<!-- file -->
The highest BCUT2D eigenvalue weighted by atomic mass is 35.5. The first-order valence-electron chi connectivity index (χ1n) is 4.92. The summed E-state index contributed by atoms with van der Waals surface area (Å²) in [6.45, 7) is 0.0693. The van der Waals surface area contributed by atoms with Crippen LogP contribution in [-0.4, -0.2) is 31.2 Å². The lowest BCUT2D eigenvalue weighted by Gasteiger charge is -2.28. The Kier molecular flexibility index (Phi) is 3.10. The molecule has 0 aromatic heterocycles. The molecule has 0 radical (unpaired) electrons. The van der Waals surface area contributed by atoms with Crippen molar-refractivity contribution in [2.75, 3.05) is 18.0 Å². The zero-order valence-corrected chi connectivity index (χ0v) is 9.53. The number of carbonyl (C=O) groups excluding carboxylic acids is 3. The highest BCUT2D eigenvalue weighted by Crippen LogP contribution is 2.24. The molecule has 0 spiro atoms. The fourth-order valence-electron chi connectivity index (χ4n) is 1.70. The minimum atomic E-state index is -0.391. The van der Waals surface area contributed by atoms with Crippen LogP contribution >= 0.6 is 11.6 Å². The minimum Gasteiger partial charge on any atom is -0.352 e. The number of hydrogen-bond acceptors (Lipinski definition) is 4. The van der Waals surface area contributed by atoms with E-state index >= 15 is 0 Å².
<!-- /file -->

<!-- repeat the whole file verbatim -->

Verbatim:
The highest BCUT2D eigenvalue weighted by atomic mass is 35.5. The first-order valence-electron chi connectivity index (χ1n) is 4.92. The summed E-state index contributed by atoms with van der Waals surface area (Å²) in [6.45, 7) is 0.0693. The van der Waals surface area contributed by atoms with Crippen LogP contribution in [-0.4, -0.2) is 31.2 Å². The lowest BCUT2D eigenvalue weighted by Gasteiger charge is -2.28. The Kier molecular flexibility index (Phi) is 3.10. The molecule has 0 aromatic heterocycles. The molecule has 0 radical (unpaired) electrons. The van der Waals surface area contributed by atoms with Crippen molar-refractivity contribution in [2.75, 3.05) is 18.0 Å². The zero-order valence-corrected chi connectivity index (χ0v) is 9.53. The number of carbonyl (C=O) groups excluding carboxylic acids is 3. The highest BCUT2D eigenvalue weighted by Crippen LogP contribution is 2.24. The molecule has 0 spiro atoms. The fourth-order valence-electron chi connectivity index (χ4n) is 1.70. The minimum atomic E-state index is -0.391. The van der Waals surface area contributed by atoms with Crippen LogP contribution >= 0.6 is 11.6 Å². The minimum Gasteiger partial charge on any atom is -0.352 e. The number of hydrogen-bond acceptors (Lipinski definition) is 4. The van der Waals surface area contributed by atoms with E-state index >= 15 is 0 Å².